ACLU, Dunleavy shadow campaign seek to overturn anti-billboard law, legalize illegal signs
The ACLU and the Dunleavy shadow campaign are seeking to have a judge overturn the state law against billboards enacted by voters in 1998. There has long been good reason to amend the law, but this is going too far.
The law is "unconstitutional because it improperly regulates the content of citizen speech," according to the Alaska branch of the civil liberties union, the Dunleavy shadow campaign and Eric Siebels, a state employee who is worried that the state may take his Dunleavy sign near Palmer. If his sign is within the state right-of -way, the state should nab it.
Siebels, who had a Walker/Mallott sign four years ago, sees political motives in state moves to curb illegal signs, a claim reflected in the lawsuit. The claim is dubious because for many years there has been enforcement of the law at campaign times, especially when signs are illegally placed within the right-of-way.
The law has long put the Department of Transportation in an impossible position.
This lawsuit fails to back up its claim that the state is targeting people based on who they support. Saying that some illegal Dunleavy signs have been removed, along with other illegals from Mead Treadwell and Mark Begich does not prove anything.
I think it is more likely that Bob Walker, the brother of Gov. Bill Walker and the CEO of signs for the Walker campaign, was quicker to respond and remove the illegal Walker signs tagged in the Anchorage area by DOT.
The Dunleavy shadow campaign has spent a fortune on signs and lots of them are in illegal places. The group said in the lawsuit it has 1,000 signs statewide.
I have little sympathy for state politicians who complain about the sign law and never try to improve it to allow temporary political signs on private property. I have no sympathy for those who put illegal signs within the state right-of-way along roads. Most or perhaps all of the signs seized so far have been within the right-of-way.
The shadow campaign, funded largely with money from MIke Dunleavy's brother in Texas and Alaskan Bob Penney, serves as the defacto Dunleavy campaign when it comes to big plywood signs. It has spent more than $50,000 on signs so far.
The anti-billboard law enacted by voters, following up on measures that began long ago, declares that Alaska will be forever free of billboards. It was approved in 1998 by a large majority and would meet the same fate if put to the voters today.
It bans most outdoor advertising along major roads, unless the ads are for activities on the premises.
A case like this is probably long overdue, given the decades of hypocrisy by Alaska state politicians who have knowingly promoted the use of illegal campaign signs by their supporters without amending the law.
One of the questions this raises is why Dunleavy, during his time in the Legislature, never made an effort to legalize campaign signs. The same question can be put to almost every legislator running for re-election. Almost all have illegal campaign signs posted on their behalf.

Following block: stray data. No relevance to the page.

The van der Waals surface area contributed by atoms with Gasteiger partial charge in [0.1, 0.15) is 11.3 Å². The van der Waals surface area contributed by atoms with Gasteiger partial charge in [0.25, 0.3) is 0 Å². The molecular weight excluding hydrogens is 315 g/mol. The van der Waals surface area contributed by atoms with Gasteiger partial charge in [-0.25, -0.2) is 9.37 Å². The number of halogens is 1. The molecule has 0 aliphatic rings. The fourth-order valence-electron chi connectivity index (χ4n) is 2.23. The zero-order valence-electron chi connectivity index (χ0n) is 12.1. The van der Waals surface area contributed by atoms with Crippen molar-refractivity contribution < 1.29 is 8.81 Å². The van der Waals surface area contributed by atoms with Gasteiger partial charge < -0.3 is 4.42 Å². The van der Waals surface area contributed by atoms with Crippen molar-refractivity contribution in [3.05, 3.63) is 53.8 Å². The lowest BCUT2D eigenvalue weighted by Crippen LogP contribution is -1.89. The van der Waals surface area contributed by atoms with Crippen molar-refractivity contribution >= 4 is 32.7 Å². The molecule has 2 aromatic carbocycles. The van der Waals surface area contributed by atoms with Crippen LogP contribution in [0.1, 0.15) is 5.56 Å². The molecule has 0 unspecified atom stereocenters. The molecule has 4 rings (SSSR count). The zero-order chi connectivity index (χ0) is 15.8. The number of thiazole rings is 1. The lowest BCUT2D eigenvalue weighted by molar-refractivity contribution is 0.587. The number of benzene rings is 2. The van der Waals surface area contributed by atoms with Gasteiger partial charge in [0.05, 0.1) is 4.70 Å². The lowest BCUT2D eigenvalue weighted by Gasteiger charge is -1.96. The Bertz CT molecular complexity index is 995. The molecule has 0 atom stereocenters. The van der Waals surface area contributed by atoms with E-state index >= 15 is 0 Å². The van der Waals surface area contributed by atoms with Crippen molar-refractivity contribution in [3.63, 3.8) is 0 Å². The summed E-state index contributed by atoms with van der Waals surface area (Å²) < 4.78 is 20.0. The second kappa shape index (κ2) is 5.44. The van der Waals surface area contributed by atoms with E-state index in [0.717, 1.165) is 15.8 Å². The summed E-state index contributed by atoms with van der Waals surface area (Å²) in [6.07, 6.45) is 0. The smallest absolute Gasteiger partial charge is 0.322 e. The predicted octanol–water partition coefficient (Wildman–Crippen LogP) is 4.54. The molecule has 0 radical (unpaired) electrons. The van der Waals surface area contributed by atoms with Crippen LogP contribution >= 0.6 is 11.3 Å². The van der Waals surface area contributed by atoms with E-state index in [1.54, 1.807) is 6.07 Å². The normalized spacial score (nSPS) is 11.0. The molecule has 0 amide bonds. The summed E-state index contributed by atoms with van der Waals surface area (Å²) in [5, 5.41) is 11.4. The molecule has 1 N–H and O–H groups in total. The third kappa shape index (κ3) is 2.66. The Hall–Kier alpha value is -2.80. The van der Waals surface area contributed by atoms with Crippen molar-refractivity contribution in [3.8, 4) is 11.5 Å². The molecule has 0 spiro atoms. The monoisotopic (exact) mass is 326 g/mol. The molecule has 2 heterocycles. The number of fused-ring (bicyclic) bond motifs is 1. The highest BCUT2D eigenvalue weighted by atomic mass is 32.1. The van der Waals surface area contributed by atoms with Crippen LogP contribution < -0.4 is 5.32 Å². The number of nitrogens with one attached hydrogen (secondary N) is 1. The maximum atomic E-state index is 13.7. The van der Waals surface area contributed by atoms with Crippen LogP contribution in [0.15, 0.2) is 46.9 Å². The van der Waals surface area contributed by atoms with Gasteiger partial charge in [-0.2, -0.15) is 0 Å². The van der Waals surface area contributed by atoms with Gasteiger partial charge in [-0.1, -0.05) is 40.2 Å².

The 1998 measure banned outdoor advertising "within 660 feet of the nearest edge of the right-of-way and visible from the main traveled way of the interstate, primary or secondary highways in this state."
If the ad or political sign is farther back than 660 feet, it can not be large enough to be read by those driving by on the highway. This pretty much wipes out the options for legal outdoor campaign signs where there is enough traffic to justify such signs.
I have written many times throughout the years about the need to amend the law and allow temporary political signs.
What has always happened in the past is that the political establishment encourages the posting of illegal campaign signs, sending a clear message that some laws don't have to be obeyed. There is also moaning and gnashing of teeth if the state tries to enforce the law.
But then, once the election is over, our legislators and governors lose all interest in this issue and the signs are either stashed away in the garage or left to rot for years to come. Once elected, no one wants to be seen as a billboard backer.
But until the law is changed, the candidates should take steps to see that their campaigns obey it. Almost every candidate has illegal campaign signs placed on his/her behalf on private property across the state.
In 2003, Fairbanks Rep. Jim Holm said he found this prohibition to be outrageous and tried to amend the law. A bill passed the House 27-6 and died in the Senate. A decade ago I wrote that legalizing political signs as big as a sheet of plywood would not make Alaska a billboard haven, but it would recognize freedom of speech when it comes to state politics. Sen. Joe Paskvan tried to amend the law some years later, but that attempt failed as well.
If a billboard legalization measure went far beyond allowing political signs, and allowed Lower 48 type billboards, I would expect another voter initiative like the one two decades ago. It would pass.
What has always happened in the past is that the political establishment encourages the posting of illegal campaign signs, sending a clear message that some laws don't have to be obeyed.